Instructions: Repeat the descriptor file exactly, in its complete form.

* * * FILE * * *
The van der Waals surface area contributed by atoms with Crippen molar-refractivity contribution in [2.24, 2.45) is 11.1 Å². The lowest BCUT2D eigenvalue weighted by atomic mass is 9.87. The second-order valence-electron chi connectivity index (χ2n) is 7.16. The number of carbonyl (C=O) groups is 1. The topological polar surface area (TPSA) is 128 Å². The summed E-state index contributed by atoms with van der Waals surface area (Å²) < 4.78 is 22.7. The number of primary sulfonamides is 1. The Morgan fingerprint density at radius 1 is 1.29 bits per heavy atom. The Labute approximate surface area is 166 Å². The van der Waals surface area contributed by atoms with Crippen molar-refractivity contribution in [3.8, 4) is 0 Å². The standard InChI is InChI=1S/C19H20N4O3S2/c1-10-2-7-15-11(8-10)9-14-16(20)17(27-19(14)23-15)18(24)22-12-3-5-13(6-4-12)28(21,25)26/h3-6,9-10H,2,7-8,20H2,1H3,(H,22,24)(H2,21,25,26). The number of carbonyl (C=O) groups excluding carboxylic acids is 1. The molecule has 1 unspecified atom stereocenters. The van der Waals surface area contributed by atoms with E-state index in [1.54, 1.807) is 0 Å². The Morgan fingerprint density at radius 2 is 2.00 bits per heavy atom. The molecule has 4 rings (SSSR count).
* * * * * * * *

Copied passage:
The van der Waals surface area contributed by atoms with Crippen molar-refractivity contribution in [2.24, 2.45) is 11.1 Å². The lowest BCUT2D eigenvalue weighted by atomic mass is 9.87. The second-order valence-electron chi connectivity index (χ2n) is 7.16. The number of carbonyl (C=O) groups is 1. The topological polar surface area (TPSA) is 128 Å². The summed E-state index contributed by atoms with van der Waals surface area (Å²) < 4.78 is 22.7. The number of primary sulfonamides is 1. The Morgan fingerprint density at radius 1 is 1.29 bits per heavy atom. The Labute approximate surface area is 166 Å². The van der Waals surface area contributed by atoms with Crippen molar-refractivity contribution in [3.8, 4) is 0 Å². The standard InChI is InChI=1S/C19H20N4O3S2/c1-10-2-7-15-11(8-10)9-14-16(20)17(27-19(14)23-15)18(24)22-12-3-5-13(6-4-12)28(21,25)26/h3-6,9-10H,2,7-8,20H2,1H3,(H,22,24)(H2,21,25,26). The number of carbonyl (C=O) groups excluding carboxylic acids is 1. The molecule has 1 unspecified atom stereocenters. The van der Waals surface area contributed by atoms with E-state index in [1.54, 1.807) is 0 Å². The Morgan fingerprint density at radius 2 is 2.00 bits per heavy atom. The molecule has 4 rings (SSSR count).